Thursday 16 May 2013

MOM made 300 inspections on foreign worker housing this year

By Janice Heng, The Straits Times, 15 May 2013

THE Ministry of Manpower (MOM) seems to be stepping up efforts against the unacceptable housing of foreign workers, having already made 300 inspections in the first four months of the year.

The figure was revealed in a post on the Ministry's blog yesterday.

That is more than a third of the 865 inspections that were conducted the whole of last year, when the Ministry took action against 1,062 employers.

They were either warned, fined or charged in court.

This year, 428 employers have been taken to task so far.

In yesterday's blog post, senior housing enforcement officer Yusri Mohammed Ali advised the public on how to help alert the authorities.

The public should try to provide specific information, such as the address of the place, a description of living conditions, and the estimated number of workers. They should also try to take a photograph.

Noting that the MOM receives about 20 tip-offs each week, Mr Yusri said: "Detailed information allows us to sieve the various tip-offs, and find out which ones require more immediate attention, and which may be false."

He added: "If we feel strongly about helping affected workers, it is important to understand that more specific information means more timely interventions."

The post related the story of an inspection of five dormitories in the Kaki Bukit Industrial Terrace area earlier this month, the result of a public tip-off.

The inspection found unacceptable conditions in all five, and the employers responsible were told that they could not house any more workers in the premises.

The employers were given notice to move their workers into proper housing within the next two to four weeks, even as the MOM investigates with other government agencies.

Anyone with information on unacceptable housing conditions can e-mail mom_fmmd@mom.

MOM crackdown on bug-infested dorms
Ministry steps up checks on housing violations, takes action against firms
By Eugene Chua, The Straits Times, 31 May 2013

RATS, cockroaches, bed bugs running wild - would you want to live in such abysmal conditions?
Some employers do subject their foreign workers to such living conditions, and the Ministry of Manpower (MOM) is cracking down on them.

It said yesterday that it conducted around 300 inspections and took action against 428 employers for housing violations in just the first four months of this year. This is almost half of the 1,062 employers who were dealt with in the whole of last year.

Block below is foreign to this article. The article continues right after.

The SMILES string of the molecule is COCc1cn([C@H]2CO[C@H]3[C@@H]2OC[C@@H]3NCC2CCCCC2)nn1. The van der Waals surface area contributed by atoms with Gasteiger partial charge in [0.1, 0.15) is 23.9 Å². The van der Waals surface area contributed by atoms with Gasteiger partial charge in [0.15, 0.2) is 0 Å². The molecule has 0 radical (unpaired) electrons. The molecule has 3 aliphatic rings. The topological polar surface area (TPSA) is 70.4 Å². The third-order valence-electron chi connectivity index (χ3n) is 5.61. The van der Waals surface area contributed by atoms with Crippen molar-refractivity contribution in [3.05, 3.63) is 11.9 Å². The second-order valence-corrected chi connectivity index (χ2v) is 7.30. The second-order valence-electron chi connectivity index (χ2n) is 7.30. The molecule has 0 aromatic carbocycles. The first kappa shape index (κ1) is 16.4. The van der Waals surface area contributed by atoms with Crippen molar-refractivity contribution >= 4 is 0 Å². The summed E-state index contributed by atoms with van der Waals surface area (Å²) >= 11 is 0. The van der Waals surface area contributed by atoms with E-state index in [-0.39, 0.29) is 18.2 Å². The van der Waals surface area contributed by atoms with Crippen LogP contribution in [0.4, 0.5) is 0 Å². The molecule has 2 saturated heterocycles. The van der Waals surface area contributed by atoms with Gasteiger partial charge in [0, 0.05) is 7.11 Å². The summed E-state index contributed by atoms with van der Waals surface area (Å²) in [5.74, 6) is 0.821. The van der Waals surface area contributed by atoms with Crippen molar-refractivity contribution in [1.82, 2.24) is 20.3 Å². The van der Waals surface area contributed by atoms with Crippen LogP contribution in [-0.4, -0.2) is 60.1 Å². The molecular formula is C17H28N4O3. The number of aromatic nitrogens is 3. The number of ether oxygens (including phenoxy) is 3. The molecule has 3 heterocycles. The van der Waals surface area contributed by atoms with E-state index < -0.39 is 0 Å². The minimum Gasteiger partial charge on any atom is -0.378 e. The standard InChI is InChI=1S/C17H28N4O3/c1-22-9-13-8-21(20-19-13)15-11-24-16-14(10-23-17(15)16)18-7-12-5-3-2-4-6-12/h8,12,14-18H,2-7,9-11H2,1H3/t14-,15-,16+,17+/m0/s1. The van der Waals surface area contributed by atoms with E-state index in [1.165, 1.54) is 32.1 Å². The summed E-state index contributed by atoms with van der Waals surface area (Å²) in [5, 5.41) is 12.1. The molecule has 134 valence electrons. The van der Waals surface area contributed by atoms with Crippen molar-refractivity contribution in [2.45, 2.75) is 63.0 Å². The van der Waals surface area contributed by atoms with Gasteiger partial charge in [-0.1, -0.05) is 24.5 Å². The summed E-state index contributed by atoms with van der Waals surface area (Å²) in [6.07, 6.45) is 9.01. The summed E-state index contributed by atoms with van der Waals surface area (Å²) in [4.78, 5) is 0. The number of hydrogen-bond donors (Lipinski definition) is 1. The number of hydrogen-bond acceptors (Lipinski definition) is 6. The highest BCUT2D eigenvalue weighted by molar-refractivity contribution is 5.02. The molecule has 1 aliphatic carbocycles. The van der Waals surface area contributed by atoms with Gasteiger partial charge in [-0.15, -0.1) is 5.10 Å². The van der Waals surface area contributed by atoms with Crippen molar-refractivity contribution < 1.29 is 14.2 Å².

Offenders were either warned, offered composition or charged in court. Violators are liable to a fine of up to $10,000 and/or 12 months' imprisonment for each offence.

MOM's latest case involved five companies - Soon Aik Marine Engineering, Soon Aik Offshore, Soon Aik Shipbuilding, Yong Soon Shipbuilding and Yong Soon Marine Engineering.

On Tuesday, they were convicted for failing to provide acceptable accommodation for their foreign workers, as well as failing to update the workers' addresses, and failing to pay salaries on time. They pleaded guilty to 44 charges overall and were fined $80,000 in total.

In addition, the five companies will be barred for an undisclosed duration by the MOM from hiring new foreign workers or renewing the work passes of existing workers.

This is the first prosecution case against housing offences this year.

Inspections conducted on April 12 last year revealed that the premises in Tuas where the companies' foreign workers were living were not authorised for dormitory use.

The dormitory was overcrowded and dirty. Besides overflowing rubbish bins, infestations of rats, cockroaches and bed bugs, and insufficient toilets, there was also no proper emergency exit route.

The companies were ordered to relocate the affected workers to approved accommodation immediately after the inspections.

They were slapped with 218 charges, of which 174 were taken into consideration during sentencing.

MOM says it will continue to clamp down on employment law violations.

The number of inspections to detect violations of the Employment Act, which governs how workers are paid, will be increased tenfold, from around 500 a year to 5,000.

Inspections against housing violations will also be intensified.

Members of the public who have information can alert the ministry by sending details to

All information will be kept strictly confidential.

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